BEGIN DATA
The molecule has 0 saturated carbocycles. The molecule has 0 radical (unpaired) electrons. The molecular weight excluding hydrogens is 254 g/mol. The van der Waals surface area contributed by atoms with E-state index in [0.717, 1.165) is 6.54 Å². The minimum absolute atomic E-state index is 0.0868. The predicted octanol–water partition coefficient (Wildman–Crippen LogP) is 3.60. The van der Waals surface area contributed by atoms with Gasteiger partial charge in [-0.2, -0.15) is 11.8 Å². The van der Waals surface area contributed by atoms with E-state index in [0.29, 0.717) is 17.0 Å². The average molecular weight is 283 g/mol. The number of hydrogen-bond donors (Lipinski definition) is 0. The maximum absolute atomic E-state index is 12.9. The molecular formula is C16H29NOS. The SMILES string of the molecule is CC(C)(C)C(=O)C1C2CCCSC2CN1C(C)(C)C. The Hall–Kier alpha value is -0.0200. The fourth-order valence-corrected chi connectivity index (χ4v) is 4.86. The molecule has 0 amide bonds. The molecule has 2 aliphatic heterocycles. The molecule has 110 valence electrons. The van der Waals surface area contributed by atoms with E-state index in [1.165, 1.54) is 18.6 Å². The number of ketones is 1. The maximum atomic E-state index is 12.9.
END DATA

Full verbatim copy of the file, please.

The molecule has 0 saturated carbocycles. The molecule has 0 radical (unpaired) electrons. The molecular weight excluding hydrogens is 254 g/mol. The van der Waals surface area contributed by atoms with E-state index in [0.717, 1.165) is 6.54 Å². The minimum absolute atomic E-state index is 0.0868. The predicted octanol–water partition coefficient (Wildman–Crippen LogP) is 3.60. The van der Waals surface area contributed by atoms with Gasteiger partial charge in [-0.2, -0.15) is 11.8 Å². The van der Waals surface area contributed by atoms with E-state index in [0.29, 0.717) is 17.0 Å². The average molecular weight is 283 g/mol. The number of hydrogen-bond donors (Lipinski definition) is 0. The maximum absolute atomic E-state index is 12.9. The molecular formula is C16H29NOS. The SMILES string of the molecule is CC(C)(C)C(=O)C1C2CCCSC2CN1C(C)(C)C. The Hall–Kier alpha value is -0.0200. The fourth-order valence-corrected chi connectivity index (χ4v) is 4.86. The molecule has 0 amide bonds. The molecule has 2 aliphatic heterocycles. The molecule has 110 valence electrons. The van der Waals surface area contributed by atoms with E-state index in [1.165, 1.54) is 18.6 Å². The number of ketones is 1. The maximum atomic E-state index is 12.9.